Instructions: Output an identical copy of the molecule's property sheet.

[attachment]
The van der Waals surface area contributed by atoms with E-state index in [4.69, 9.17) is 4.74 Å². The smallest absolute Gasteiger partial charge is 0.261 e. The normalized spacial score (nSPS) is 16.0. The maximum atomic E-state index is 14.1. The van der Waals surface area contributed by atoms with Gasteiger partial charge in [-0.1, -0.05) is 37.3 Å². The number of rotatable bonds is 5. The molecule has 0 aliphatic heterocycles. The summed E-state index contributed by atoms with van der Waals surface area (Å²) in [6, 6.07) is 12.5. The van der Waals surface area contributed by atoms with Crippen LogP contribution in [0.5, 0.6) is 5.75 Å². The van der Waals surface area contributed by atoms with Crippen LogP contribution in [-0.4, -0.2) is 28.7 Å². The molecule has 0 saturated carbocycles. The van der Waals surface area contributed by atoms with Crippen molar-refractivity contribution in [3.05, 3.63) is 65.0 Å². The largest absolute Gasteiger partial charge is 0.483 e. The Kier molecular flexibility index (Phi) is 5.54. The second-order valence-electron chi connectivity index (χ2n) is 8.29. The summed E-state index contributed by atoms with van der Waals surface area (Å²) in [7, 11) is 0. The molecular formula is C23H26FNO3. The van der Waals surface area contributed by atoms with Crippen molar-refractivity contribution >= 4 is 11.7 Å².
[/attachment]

The van der Waals surface area contributed by atoms with E-state index in [4.69, 9.17) is 4.74 Å². The smallest absolute Gasteiger partial charge is 0.261 e. The normalized spacial score (nSPS) is 16.0. The maximum atomic E-state index is 14.1. The van der Waals surface area contributed by atoms with Gasteiger partial charge in [-0.1, -0.05) is 37.3 Å². The number of rotatable bonds is 5. The molecule has 0 aliphatic heterocycles. The summed E-state index contributed by atoms with van der Waals surface area (Å²) in [6, 6.07) is 12.5. The van der Waals surface area contributed by atoms with Crippen LogP contribution in [0.5, 0.6) is 5.75 Å². The van der Waals surface area contributed by atoms with Crippen LogP contribution in [-0.4, -0.2) is 28.7 Å². The molecule has 0 saturated carbocycles. The van der Waals surface area contributed by atoms with Crippen molar-refractivity contribution in [3.05, 3.63) is 65.0 Å². The largest absolute Gasteiger partial charge is 0.483 e. The Kier molecular flexibility index (Phi) is 5.54. The second-order valence-electron chi connectivity index (χ2n) is 8.29. The summed E-state index contributed by atoms with van der Waals surface area (Å²) in [7, 11) is 0. The molecular formula is C23H26FNO3. The van der Waals surface area contributed by atoms with Crippen molar-refractivity contribution >= 4 is 11.7 Å².